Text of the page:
"I think people do want something they can touch, or have in their possession," he said.
The collectible card craze has been further spurred by celebrities, noted entrepreneur Mark Tan. These personalities include athletes and influencers such as YouTuber Logan Paul, who started opening packs of collectible cards in online videos and is known for sharing his fondness for Pokemon.
Mr Tan, 30, started selling cards as a polytechnic student to “make a couple of dollars here and there”.
“And then I realised, hey, I’m actually pretty good at this … so I converted it into a career,” he told CNA.
“Mum didn’t really like it, but after a while, she saw I was really passionate about what I do."
Mr Tan started trading card retailer Grey Ogre Games with friends in his early 20s before moving to Germany to act as a buyer for a store focusing on collectible card game Magic: The Gathering.
He travelled constantly, he said, getting cards appraised or transporting large orders from country to country, although the COVID-19 outbreak put a stop to this. Mr Tan said the business is now trying to adapt to operating under pandemic conditions.
His work affords him a lot of downtime, he said, allowing him to run 1 of 1 Collectibles, a store in Geylang selling trading card games as well as selling football cards online.
“We were losing money for like the first two years, first two-and-a-half years of the business, but we were just doing it because it’s our passion,” he said.
Mr Tan describes identifying up-and-coming footballers and buying their cards as akin to being a talent scout, singling out Norwegian footballer Erling Haaland as a viable “prospect” whose cards are likely to go up in value.
A limited-edition card of the 20-year-old striker for Bundesliga side Borussia Dortmund sold for US$124,230 earlier this month.
Sales of football cards on eBay jumped a whopping 1,586 per cent last year, according to figures provided by the online auction site.
Despite the sport’s popularity in Singapore, collecting football cards has yet to take off here, Mr Tan noted, estimating that the number of serious football card collectors is in the low hundreds.
“People don’t know the value of their soccer knowledge when it comes to collecting soccer cards,” he said.
Mr Tan said there is a larger local market for Pokemon cards, pointing to the queues at the franchise’s store at Jewel Changi Airport and estimating that there may be about 50,000 Pokemon collectors in Singapore.
He said that those who were children when the cards first came out have now passed on their love of Pokemon to their children.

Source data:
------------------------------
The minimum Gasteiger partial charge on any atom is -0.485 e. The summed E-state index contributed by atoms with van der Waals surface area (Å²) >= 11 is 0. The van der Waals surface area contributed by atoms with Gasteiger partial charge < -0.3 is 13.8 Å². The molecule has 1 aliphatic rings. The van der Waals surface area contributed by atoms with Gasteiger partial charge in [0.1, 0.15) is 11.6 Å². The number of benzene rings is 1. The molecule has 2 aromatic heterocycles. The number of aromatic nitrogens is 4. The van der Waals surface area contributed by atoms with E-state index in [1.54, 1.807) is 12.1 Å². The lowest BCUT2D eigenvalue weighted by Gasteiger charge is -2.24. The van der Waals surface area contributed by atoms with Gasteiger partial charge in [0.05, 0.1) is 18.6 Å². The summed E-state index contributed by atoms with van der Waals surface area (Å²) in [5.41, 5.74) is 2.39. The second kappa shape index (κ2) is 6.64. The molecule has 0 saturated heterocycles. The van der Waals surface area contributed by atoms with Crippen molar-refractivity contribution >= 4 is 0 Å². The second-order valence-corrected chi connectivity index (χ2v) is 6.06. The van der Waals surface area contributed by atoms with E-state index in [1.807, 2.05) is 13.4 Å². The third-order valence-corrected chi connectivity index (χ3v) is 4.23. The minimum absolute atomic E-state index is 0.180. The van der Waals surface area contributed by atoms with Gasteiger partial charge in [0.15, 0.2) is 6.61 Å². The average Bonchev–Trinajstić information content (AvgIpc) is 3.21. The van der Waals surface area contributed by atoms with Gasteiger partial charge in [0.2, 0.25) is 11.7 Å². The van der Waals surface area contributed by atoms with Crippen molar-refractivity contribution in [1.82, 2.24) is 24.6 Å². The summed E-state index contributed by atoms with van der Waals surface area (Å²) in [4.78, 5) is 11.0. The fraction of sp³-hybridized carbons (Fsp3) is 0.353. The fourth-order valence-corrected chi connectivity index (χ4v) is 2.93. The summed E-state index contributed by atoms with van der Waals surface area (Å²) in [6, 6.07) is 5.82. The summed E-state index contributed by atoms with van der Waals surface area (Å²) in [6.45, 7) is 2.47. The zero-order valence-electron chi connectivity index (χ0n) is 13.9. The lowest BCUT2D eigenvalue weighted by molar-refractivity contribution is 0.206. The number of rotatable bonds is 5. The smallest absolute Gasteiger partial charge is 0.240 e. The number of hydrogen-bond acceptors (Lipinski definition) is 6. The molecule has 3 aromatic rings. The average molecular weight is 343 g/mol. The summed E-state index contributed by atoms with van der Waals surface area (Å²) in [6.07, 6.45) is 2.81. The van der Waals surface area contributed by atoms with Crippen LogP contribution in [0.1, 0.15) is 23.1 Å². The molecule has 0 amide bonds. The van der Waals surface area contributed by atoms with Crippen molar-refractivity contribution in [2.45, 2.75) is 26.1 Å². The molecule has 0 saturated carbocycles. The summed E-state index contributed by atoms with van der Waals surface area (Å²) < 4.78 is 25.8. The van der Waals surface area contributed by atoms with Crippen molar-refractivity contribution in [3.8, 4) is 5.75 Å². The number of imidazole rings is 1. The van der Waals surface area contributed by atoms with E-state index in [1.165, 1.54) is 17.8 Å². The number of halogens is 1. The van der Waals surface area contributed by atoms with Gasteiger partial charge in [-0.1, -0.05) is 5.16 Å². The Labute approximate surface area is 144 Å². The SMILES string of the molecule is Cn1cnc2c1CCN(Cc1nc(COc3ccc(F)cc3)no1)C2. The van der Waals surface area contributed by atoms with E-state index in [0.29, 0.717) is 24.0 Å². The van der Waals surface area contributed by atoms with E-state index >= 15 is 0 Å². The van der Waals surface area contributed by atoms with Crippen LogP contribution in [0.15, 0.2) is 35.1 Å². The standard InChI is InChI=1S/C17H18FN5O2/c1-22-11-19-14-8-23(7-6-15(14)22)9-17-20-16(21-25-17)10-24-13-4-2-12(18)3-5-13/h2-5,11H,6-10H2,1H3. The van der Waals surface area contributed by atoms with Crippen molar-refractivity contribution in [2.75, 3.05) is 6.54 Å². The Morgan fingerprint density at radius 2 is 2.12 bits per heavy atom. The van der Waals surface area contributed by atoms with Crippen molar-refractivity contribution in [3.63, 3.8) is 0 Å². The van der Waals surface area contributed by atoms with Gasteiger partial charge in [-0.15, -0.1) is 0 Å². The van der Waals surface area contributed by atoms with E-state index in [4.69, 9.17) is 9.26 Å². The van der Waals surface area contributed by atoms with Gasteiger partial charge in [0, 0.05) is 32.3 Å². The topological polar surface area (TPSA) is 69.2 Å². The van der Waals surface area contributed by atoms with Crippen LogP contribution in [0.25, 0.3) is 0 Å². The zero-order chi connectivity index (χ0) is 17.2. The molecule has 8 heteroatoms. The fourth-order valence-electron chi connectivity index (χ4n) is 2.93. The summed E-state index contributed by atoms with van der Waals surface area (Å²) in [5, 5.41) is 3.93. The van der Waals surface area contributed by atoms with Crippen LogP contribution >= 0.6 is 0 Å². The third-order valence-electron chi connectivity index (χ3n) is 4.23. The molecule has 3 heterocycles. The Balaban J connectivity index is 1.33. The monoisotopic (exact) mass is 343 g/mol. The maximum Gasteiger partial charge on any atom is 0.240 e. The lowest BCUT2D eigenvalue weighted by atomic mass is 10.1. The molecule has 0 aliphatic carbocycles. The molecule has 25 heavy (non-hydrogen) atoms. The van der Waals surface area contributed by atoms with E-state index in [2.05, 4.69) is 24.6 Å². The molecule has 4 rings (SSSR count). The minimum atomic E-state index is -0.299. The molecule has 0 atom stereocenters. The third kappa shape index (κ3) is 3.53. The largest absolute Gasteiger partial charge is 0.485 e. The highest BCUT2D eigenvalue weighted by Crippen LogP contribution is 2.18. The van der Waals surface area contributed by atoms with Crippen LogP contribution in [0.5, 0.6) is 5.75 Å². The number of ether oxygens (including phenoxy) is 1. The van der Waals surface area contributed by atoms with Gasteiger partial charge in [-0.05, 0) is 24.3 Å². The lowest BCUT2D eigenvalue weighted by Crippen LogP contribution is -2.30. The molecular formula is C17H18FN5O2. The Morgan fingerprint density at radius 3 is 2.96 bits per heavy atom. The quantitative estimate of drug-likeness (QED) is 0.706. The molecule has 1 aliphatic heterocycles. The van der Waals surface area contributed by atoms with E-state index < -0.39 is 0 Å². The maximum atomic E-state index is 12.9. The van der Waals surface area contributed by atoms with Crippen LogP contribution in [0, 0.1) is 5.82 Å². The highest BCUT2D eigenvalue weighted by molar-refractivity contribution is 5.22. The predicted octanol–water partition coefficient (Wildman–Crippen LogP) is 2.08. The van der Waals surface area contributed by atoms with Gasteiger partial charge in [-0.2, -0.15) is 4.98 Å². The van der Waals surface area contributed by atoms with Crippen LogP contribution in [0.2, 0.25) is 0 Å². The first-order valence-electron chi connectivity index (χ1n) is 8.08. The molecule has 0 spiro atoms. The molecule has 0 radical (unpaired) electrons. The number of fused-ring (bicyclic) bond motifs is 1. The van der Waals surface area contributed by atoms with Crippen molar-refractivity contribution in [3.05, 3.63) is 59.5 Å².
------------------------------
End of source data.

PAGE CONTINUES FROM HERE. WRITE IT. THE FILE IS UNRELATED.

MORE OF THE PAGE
“I don’t see the Pokemon train slowing down,” he said.
Despite the current boom, Mr Fariheen admits he has had his doubts about whether cards will continue to be popular.
“When you begin by collecting and not really selling, and then you go into it full time, you always wonder - how sustainable is this as a full-time career?” he said.
Still, he believes that the market for collectible cards has always been there, with buyers now seeing it as an investment on the same level as purchasing artworks.
“There will always be doubts, but I think I've seen enough interest in the market, even during the economic downturn, to see potential for the long-term," he added.
Dr Ben Charoenwong, assistant professor of finance at the National University of Singapore Business School, described the high price of cards as a "self-fulfilling prophecy". He noted that their prices are "only as good as what people expect future prices to be".
Prices may collapse should people's expectations reverse, he said, suggesting that this could happen should there be a negative announcement about a trading card manufacturer, for example.
"But typically, some discrete piece of news, perhaps even as minor as someone selling a rare card at a loss, gets realised, then people suddenly change their behaviour and valuations collapse," said Asst Prof Charoenwong.
Prospective investors should ask themselves if they would be willing to buy the cards even if they were unable to sell them, he said.
"The average person who does not attach any personal happiness to owning the collectible itself should probably avoid participating in the market, for fear that future expected prices can suddenly collapse."
While there may be people looking to cash in amid the current hype, making money off cards is hard work, warned Mr Tan, adding he spends up to five hours a day researching what cards might become valuable.
"It takes research. A lot of my customers come and ask me for advice, like what do I invest in?" he said.
"I always tell them, I have these things that I'm buying because I think they are underpriced, but they're not all winners. Yes, there are winners once in a while, but they're not all winners," he noted, adding buyers should have a genuine appreciation of the cards.
"Sometimes there are losers. Buy the things that you enjoy."